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Is EasyJet deliberately downplaying the impact of its data breach?

EasyJet hit the headlines when it was revealed that the email addresses and travel details of nine million people and the financial details of 2,208 customers had been breached. But at Hayes Connor, we’re not convinced that the budget airline comprehends how significant this breach is. Or, if it does, it certainly isn’t owning up to it.

EasyJet claims there is no evidence that any personal information has been misused

In a statement admitting to the EasyJet data breach, the company said that “there is no evidence that any personal information of any nature has been misused”. But it can’t possibly know what the impact of this hack will be. Just because it doesn’t look like the data has been misused yet, doesn’t mean that it won’t be.

According to an article in The Independent, personal information “drives a higher price on the dark web” and “could be used for organised crime or ransomed”. Another article claims that “Airlines hold valuable personal information [that] could all be used by criminal organisations to commit identity fraud or further phishing campaigns as part of a larger operation”. Furthermore, most cybersecurity experts agree that it is too soon to say what has and will happen with EasyJet’s hacked customer data.

Certainly, we would advise anyone involved to beware of the following risks:

  • The risk of phishing. Victims of the EasyJet data hack could be targeted by phishing scammers. Phishing occurs when a cybercriminal poses as a legitimate organisation, the police, or someone else you trust to trick you into handing over sensitive information. In particular, EasyJet is advising customers to be cautious of any communications purporting to come from easyJet or easyJet Holidays
  • The risk of financial fraud/theft. Over 2,200 customers had their credit card details accessed in the EasyJet data hack. With enough financial information, cybercriminals can set up fraudulent bank accounts and access your existing accounts. They can also make payments using your data, and even apply for credit/loans
  • The risk of COVID-19 scams. Hackers will likely try to take advantage of people who are cancelling flights because of the pandemic. What’s more, people are more susceptible to scans when they are already anxious, and the combination of being hacked and coping with the pandemic is likely to cause additional stress. So you must be on your guard.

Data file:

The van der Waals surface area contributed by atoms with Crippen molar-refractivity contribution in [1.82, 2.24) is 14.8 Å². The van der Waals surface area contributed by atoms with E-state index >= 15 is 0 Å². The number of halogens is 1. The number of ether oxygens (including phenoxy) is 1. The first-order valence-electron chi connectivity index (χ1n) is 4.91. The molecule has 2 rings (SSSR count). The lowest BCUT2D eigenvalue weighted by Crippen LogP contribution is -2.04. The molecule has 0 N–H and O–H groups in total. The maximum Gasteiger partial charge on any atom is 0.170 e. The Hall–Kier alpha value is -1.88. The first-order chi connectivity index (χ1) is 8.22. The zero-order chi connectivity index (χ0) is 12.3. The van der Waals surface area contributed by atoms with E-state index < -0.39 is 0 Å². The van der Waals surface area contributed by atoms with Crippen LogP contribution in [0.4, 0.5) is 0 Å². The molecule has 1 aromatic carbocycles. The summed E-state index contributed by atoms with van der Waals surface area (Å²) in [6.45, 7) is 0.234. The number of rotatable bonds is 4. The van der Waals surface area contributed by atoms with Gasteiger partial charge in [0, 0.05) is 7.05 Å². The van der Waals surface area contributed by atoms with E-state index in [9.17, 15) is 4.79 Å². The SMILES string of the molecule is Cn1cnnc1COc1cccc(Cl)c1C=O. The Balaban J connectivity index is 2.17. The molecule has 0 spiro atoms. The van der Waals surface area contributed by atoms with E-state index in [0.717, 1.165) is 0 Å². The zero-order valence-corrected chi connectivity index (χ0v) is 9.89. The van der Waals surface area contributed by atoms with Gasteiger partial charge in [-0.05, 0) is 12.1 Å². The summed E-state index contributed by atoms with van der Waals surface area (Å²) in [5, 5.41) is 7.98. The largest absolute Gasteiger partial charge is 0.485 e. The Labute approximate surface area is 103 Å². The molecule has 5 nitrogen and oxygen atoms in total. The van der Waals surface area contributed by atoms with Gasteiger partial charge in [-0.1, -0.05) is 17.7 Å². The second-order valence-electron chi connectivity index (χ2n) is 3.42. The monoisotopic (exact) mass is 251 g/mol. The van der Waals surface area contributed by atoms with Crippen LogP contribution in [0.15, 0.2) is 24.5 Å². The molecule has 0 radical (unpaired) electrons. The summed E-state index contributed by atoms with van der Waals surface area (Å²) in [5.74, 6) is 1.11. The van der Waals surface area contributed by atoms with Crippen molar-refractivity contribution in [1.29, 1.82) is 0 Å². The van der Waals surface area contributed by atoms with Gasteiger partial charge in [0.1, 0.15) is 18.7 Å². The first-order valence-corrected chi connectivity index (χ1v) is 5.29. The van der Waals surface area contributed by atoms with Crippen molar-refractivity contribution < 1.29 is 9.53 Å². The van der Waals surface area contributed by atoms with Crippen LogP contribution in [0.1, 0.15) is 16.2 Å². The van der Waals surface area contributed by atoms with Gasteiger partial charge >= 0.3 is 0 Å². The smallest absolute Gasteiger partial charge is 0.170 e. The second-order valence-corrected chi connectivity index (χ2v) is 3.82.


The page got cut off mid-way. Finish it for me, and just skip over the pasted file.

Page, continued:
EasyJet isn’t acknowledging the potential emotional impact of the data breach

On its website, EasyJet says that it won’t be paying compensation to most customers. It states that:

“Apart from the very small subset of customers who we have already notified, no credit card details have been impacted.  We therefore do not expect there to be any financial loss caused by this incident.  We are advising customers to continue to be alert as they would normally be, especially should they receive any unsolicited communications”.

This statement proves that EasyJet is not taking responsibility for its failure to protect personal customer information.

The impact of the EasyJet data breach is likely to go much further than financial losses. And, EasyJet does the nine million customers who haven’t had their financial data stolen a disservice to assume otherwise.

A personal data breach is a 21st-century version of being burgled. And, following a robbery, people often feel shock, anger, fear, helplessness and panic. Some will go on to suffer from psychological problems, and existing conditions are often exacerbated.

Renowned clinical psychologist Professor Hugh C. H. Koch is an expert on the typical psychological effects experienced by victims of data breaches. He told us:

“Data breach victims typically experience high levels of anxiety, specific to the data breach but also generalised to other aspects of dealing with correspondence, telephone and digital communication and payment for services. Victims experience social anxiety, with difficulties dealing with friends and neighbours, tradesmen, shopping transactions and can develop oversensitivity or paranoia in their communications with others. They can also develop varying aspects of mood disturbances or depression especially including poor sleep and tearfulness.”

Thankfully, over the last few years, people are waking up to the reality of mental health and there is a greater awareness about the lasting effects of physiological suffering and anguish. What’s more, the law recognises the emotional damage that can be caused by a data protection failure, so EasyJet shouldn’t be allowed to get away with it.

EasyJet took months to let customers know they were at risk

EasyJet knew about the hack as far back as January. So why did the airline take four months to warn customers that hackers had their personal information? Especially as, under the General Data Protection Regulation (GDPR), if a breach is likely to result in a “high risk of adversely affecting individuals’ rights and freedoms”, organisations inform those individuals without undue delay.  Even customers who had their credit card details stolen in this hack were not told until early April.


Do you want to hold EasyJet to account?

At Hayes Connor, we have been contacted by people concerned that EasyJet has breached their data; many of whom are understandably upset and anxious about the breach.  In response, we are now registering victims of this breach to a no-win, no-fee group action.


To become part of our EasyJet group action, we need you to register with us. This guarantees that you will form part of the compensation claims that will be lodged by us. We will also keep you updated about developments in this case as they happen.

There are no costs to register and no obligation to proceed.